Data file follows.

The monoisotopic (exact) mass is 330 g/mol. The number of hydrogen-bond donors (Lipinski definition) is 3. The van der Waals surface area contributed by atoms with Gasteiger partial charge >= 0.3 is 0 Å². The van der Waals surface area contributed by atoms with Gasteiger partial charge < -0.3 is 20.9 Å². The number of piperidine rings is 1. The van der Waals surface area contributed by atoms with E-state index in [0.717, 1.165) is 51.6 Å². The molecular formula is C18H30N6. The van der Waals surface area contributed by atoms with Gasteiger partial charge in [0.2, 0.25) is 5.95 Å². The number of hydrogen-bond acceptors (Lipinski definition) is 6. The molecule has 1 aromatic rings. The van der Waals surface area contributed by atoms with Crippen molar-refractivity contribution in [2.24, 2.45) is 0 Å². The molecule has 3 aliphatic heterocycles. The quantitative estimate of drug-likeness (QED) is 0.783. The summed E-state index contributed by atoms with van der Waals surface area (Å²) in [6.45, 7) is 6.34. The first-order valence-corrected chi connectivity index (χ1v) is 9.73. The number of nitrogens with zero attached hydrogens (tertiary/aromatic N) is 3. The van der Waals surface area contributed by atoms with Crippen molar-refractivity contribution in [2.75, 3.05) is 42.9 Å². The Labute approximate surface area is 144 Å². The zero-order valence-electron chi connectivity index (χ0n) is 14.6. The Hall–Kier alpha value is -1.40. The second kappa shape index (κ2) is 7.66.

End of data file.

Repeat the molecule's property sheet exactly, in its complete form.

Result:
The monoisotopic (exact) mass is 330 g/mol. The number of hydrogen-bond donors (Lipinski definition) is 3. The van der Waals surface area contributed by atoms with Gasteiger partial charge >= 0.3 is 0 Å². The van der Waals surface area contributed by atoms with Gasteiger partial charge < -0.3 is 20.9 Å². The number of piperidine rings is 1. The van der Waals surface area contributed by atoms with E-state index in [0.717, 1.165) is 51.6 Å². The molecular formula is C18H30N6. The van der Waals surface area contributed by atoms with Gasteiger partial charge in [0.2, 0.25) is 5.95 Å². The number of hydrogen-bond acceptors (Lipinski definition) is 6. The molecule has 1 aromatic rings. The van der Waals surface area contributed by atoms with Crippen molar-refractivity contribution in [2.24, 2.45) is 0 Å². The molecule has 3 aliphatic heterocycles. The quantitative estimate of drug-likeness (QED) is 0.783. The summed E-state index contributed by atoms with van der Waals surface area (Å²) in [6.45, 7) is 6.34. The first-order valence-corrected chi connectivity index (χ1v) is 9.73. The number of nitrogens with zero attached hydrogens (tertiary/aromatic N) is 3. The van der Waals surface area contributed by atoms with Crippen molar-refractivity contribution in [2.75, 3.05) is 42.9 Å². The Labute approximate surface area is 144 Å². The zero-order valence-electron chi connectivity index (χ0n) is 14.6. The Hall–Kier alpha value is -1.40. The second kappa shape index (κ2) is 7.66.